News Release

Pre-Cryogenian stratigraphy, palaeontology, and paleogeography of the Tibetan Plateau and environs

Peer-Reviewed Publication

Science China Press

Reconstructions of Rodinia (a) and Gondwana (b) supercontinents


In the figure can be seen the possible paleogeographic locations of the terranes in the Tibetan Plateau and environs. Ind=India; Au=Australia; Ant=Antarctic; Kal=Kalahari; SF=San Francisco; Con=Congo; Lau=Laurentia; Rio=Rio de la Plata; Amz=Amazonia; Bal=Baltica; W.Af=West Africa; Sib=Siberia; ANS=Arabian-Nubian Shield; SC=South China; AFB=Albany-Fraser orogen; EGB=Eastern Ghats orogen; KB-IB=Kibaran and Irumide orogens; G=Greenville orogen.

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Credit: ©Science China Press

This study is led by Dr. Pei-yuan Hu and Qing-guo Zhai (Institute of Geology, Chinese Academy of Geological Sciences). In this study, the characteristics of pre-Cryogenian sedimentation, paleontology, magmatism, and metamorphism in the Tibetan Plateau and its surrounding areas are systematically summarized. Based on existing data, the records of pre-Cryogenian sedimentation and paleontology are mainly concentrated in the Meso-Neoproterozoic, with relatively few records from the Paleoproterozoic or earlier. The oldest geological record is the Hadean detrital zircons in the metamorphosed sedimentary rocks of the Himalaya and Qamdo areas (ca. 4.0 Ga). The Tibetan Plateau and surrounding areas preserve records related to the formation and evolution of the Kenor supercraton, and the Columbia, Rodinia, and Gondwana supercontinents. Pre-Cryogenian basements can be divided into three types: Tarim-, Yangtze-, and Lhasa-type.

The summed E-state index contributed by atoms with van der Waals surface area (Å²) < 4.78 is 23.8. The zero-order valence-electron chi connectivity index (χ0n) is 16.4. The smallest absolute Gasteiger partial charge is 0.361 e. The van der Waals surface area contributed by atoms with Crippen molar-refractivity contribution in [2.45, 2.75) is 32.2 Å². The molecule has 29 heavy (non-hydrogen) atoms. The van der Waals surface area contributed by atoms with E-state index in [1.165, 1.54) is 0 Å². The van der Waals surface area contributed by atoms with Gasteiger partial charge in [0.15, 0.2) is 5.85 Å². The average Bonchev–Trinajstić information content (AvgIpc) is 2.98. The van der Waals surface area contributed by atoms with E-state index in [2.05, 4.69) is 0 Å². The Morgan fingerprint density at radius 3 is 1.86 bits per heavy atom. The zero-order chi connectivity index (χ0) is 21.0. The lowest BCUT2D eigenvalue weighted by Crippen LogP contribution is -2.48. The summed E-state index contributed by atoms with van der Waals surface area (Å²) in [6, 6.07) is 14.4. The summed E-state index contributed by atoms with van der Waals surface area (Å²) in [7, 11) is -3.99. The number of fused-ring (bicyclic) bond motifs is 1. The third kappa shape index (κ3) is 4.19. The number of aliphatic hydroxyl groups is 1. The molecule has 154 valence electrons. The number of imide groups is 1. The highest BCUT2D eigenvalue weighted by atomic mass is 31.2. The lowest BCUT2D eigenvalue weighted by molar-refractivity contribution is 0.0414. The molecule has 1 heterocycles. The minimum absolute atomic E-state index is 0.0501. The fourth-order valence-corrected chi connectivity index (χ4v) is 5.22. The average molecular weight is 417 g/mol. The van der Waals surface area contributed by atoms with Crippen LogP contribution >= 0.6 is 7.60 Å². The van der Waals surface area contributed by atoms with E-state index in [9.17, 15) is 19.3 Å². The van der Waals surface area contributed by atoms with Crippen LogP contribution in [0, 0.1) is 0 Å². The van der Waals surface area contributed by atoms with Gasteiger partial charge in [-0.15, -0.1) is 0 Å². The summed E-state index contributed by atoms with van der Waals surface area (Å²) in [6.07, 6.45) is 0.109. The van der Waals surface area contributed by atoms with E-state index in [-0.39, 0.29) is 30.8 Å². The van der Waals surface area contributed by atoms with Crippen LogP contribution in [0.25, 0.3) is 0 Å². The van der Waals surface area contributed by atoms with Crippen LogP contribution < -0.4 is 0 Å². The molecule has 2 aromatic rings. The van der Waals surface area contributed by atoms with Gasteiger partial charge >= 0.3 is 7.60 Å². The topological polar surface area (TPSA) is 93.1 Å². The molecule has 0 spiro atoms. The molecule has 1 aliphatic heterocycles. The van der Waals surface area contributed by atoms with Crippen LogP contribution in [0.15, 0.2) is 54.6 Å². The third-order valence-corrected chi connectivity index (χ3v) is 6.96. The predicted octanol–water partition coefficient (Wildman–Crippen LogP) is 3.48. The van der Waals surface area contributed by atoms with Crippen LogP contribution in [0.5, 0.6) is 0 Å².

The Tarim-type basement includes the southern Tarim terrane and the northern edge of the Indian continent, which are characterized by (1) magmatic-metamorphic records of the Columbian assembly and detrital zircon age peaks at ca. 2.0-1.8 Ga; (2) the absence of magmatic-metamorphic records and detrital zircon age peaks related to the Rodinia assembly (ca. 1.3-0.9 Ga); and, (3) the development of Cryogenian diamictite, prior to which no large-scale volcanic activity has been observed.

The Yangtze-type basement terranes include the western Yangtze terrane and the western Qinling-Qilian-Kunlun terrane, which are characterized by: (1) widespread development of Cryogenian diamictite, beneath which large-scale volcanic activity related to the global climate cooling can be observed; (2) magmatic-metamorphic records related to Rodinia assembly (ca. 1.1-1.0 Ga) and arc-related magmatism during ca. 1000-750 Ma; and, (3) abundant Meso-Neoproterozoic stromatolite and micropaleoflora fossils.

The Lhasa terrane is located at the core of the Tibetan Plateau and has distinct differences in its pre-Cryogenian basement compared to other terranes in the plateau and adjacent areas. These differences are mainly reflected in: (1) the development of early Neoproterozoic continental rift sedimentary records (ca. 900 Ma); and (2) the presence of a strong 1.2-1.1 Ga detrital zircon age peak in Precambrian to Paleozoic sedimentary strata, accompanied by contemporaneous magmatic-metamorphic records.

The above-mentioned results suggest that the pre-Cryogenian material in the Tibetan Plateau and its surrounding areas have played an important role in studying the formation and evolution of early supercontinents on Earth. Integrating previous studies with this contribution, the Tarim- and Yangtze-type basement terranes are interpreted as having a paleogeographic affinity with the northern margins of the Australian and Indian continents and the Lhasa-type basement possibly came from the African continent.


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Pre-Cryogenian stratigraphy, palaeontology, and paleogeography of the Tibetan Plateau and environs

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